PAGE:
ON THE HILL: Experts weigh impact of decision to suspend wear and carry gun permit standard in Maryland
In case you missed "On the Hill" this Sunday, two experts on gun rights joined the show to discussion Maryland Governor Larry Hogan's decision to immediately suspend the state's "good and substantial reason" standard when reviewing applications for wear and carry gun permits.
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The Governor made the decision after a Supreme Court ruling struck down a New York law requiring a person to show "proper cause" before being able to obtain a concealed carry license.
The "proper cause" standard in Maryland gave state officials the power to determine whether applicants had supplied a specific reason for needing a firearm, and allowed them to deny access to people who stated they simply wanted to protect themselves.
As a result of the change, Maryland State Police say the state has seen an "exponential increase" in applications for wear and carry gun permits. So much so, in fact, that Maryland's online licensing portal is having trouble keeping up.
To discuss whether the changes are the right move for Maryland, FOX 5's "On The Hill" spoke with experts on both sides of the issue.
Maryland State Senator Jeff Waldstreicher, from the state's 18th district, said the decision was wrong for Maryland adding that it makes the state "less safe."
Sen. Waldstreicher believes that Governor Hogan "acted rashly" by making the decision, saying that the Governor could have taken his time to act on the Supreme Court's decision which would have allowed state law enforcement officials time to prepare for the spike in gun permit requests.
Ultimately, Sen. Waldstreicher believes that Maryland's legislature will have to act to make Maryland safer.
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"Where the governor acted rashly, the legislature is going to take its time and be deliberative and respond to this opinion in a way that's respectful and legal in response to that decision, but also looks forward to cracking down on gun violence," Sen. Waldstreicher tells FOX 5. "As you know, we have a gun violence problem here in Maryland. Crime is on the increase across the state and across the country, and so the legislature's job is to be thoughtful and decisive in what we do, so we're going to use the next few months until the legislative session in January to put together our plan, and we're going to do so with the advice of experts."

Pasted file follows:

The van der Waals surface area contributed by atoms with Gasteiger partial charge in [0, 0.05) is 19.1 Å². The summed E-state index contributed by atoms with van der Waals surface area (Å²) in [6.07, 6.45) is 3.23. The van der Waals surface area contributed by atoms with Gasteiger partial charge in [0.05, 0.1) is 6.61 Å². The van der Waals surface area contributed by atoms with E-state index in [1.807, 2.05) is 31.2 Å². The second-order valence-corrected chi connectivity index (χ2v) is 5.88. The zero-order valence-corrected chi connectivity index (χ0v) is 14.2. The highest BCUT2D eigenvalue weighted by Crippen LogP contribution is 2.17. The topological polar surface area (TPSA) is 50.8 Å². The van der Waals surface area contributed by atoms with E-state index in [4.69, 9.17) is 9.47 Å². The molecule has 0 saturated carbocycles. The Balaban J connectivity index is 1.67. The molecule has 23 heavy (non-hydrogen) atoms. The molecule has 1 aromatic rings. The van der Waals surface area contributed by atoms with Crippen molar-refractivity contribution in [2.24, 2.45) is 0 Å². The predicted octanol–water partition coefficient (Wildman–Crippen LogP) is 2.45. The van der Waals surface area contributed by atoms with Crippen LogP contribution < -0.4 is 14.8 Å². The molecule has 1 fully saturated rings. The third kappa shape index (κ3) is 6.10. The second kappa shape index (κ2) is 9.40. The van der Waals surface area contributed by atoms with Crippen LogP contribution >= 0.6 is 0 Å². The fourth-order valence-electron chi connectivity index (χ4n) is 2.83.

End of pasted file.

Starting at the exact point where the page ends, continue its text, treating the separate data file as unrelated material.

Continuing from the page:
Gun rights advocate Mark Pennak, from the Maryland Shall Issue organization, disagreed with the State Senator's comments about Governor Hogan's decision, saying that he "really had no choice in the matter" after the Supreme Court decision ruled that "proper cause" laws are unconstitutional.
Pennak also countered the State Senator's point about safety saying that the decision will give more people the opportunity to protect themselves.
"Carjackings in the state are soaring, carjackings in Baltimore are soaring, and the police are not able to stop it. So people are understanding that they need to be able to protect themselves from such violent incidents," said Pennak.
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Adding to that point, Pennak believes that people who are applying wear and carry gun permits in Maryland are "ordinary people who feel in danger" and have no interested in committing crimes.
"The people with carry permits nationwide are the safest most law-abiding and commit the least number of crimes on the planet. These people do not commit crimes. Maryland will still be able to do a very extensive, very intrusive background check on every individual who applies for a carry permit. They still have to demonstrate proficiency and the handling of a firearm," Pennak tells FOX 5. "This is not an impulsive system at all. These people are shown to be competent or law-abiding and have no records. These are people you can trust with firearms."
You watch the FULL arguments made in both interviews above.
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